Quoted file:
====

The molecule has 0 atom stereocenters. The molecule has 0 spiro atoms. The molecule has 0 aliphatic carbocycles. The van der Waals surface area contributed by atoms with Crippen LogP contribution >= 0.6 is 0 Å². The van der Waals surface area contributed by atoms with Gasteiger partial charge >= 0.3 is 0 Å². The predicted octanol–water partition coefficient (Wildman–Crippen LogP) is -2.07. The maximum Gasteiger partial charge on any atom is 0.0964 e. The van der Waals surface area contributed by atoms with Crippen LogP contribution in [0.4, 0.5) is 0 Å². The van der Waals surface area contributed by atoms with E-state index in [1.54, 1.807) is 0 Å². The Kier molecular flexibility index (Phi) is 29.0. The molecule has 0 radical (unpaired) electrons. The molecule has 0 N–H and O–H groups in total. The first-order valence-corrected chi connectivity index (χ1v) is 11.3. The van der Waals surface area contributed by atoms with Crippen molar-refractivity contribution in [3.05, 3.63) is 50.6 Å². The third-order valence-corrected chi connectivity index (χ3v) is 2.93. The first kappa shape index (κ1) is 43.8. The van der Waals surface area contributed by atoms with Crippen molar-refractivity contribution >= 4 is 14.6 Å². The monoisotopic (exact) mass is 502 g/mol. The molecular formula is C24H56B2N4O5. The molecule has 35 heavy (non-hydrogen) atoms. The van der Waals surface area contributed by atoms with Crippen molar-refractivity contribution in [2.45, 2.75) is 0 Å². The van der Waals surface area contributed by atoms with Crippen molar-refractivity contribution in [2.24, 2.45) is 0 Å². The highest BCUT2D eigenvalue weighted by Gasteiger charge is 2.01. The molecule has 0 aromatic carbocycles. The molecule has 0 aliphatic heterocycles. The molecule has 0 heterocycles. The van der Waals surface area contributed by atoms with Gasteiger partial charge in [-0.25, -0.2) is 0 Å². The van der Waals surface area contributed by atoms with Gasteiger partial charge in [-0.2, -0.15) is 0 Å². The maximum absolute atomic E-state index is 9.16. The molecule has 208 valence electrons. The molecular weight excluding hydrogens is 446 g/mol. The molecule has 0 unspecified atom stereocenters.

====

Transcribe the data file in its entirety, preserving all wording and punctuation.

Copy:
The molecule has 0 atom stereocenters. The molecule has 0 spiro atoms. The molecule has 0 aliphatic carbocycles. The van der Waals surface area contributed by atoms with Crippen LogP contribution >= 0.6 is 0 Å². The van der Waals surface area contributed by atoms with Gasteiger partial charge >= 0.3 is 0 Å². The predicted octanol–water partition coefficient (Wildman–Crippen LogP) is -2.07. The maximum Gasteiger partial charge on any atom is 0.0964 e. The van der Waals surface area contributed by atoms with Crippen LogP contribution in [0.4, 0.5) is 0 Å². The van der Waals surface area contributed by atoms with E-state index in [1.54, 1.807) is 0 Å². The Kier molecular flexibility index (Phi) is 29.0. The molecule has 0 radical (unpaired) electrons. The molecule has 0 N–H and O–H groups in total. The first-order valence-corrected chi connectivity index (χ1v) is 11.3. The van der Waals surface area contributed by atoms with Crippen molar-refractivity contribution in [3.05, 3.63) is 50.6 Å². The third-order valence-corrected chi connectivity index (χ3v) is 2.93. The first kappa shape index (κ1) is 43.8. The van der Waals surface area contributed by atoms with Crippen molar-refractivity contribution >= 4 is 14.6 Å². The monoisotopic (exact) mass is 502 g/mol. The molecular formula is C24H56B2N4O5. The molecule has 35 heavy (non-hydrogen) atoms. The van der Waals surface area contributed by atoms with Crippen molar-refractivity contribution in [2.45, 2.75) is 0 Å². The van der Waals surface area contributed by atoms with Crippen molar-refractivity contribution in [2.24, 2.45) is 0 Å². The highest BCUT2D eigenvalue weighted by Gasteiger charge is 2.01. The molecule has 0 aromatic carbocycles. The molecule has 0 aliphatic heterocycles. The molecule has 0 heterocycles. The van der Waals surface area contributed by atoms with Gasteiger partial charge in [-0.25, -0.2) is 0 Å². The van der Waals surface area contributed by atoms with Gasteiger partial charge in [-0.2, -0.15) is 0 Å². The maximum absolute atomic E-state index is 9.16. The molecule has 208 valence electrons. The molecular weight excluding hydrogens is 446 g/mol. The molecule has 0 unspecified atom stereocenters.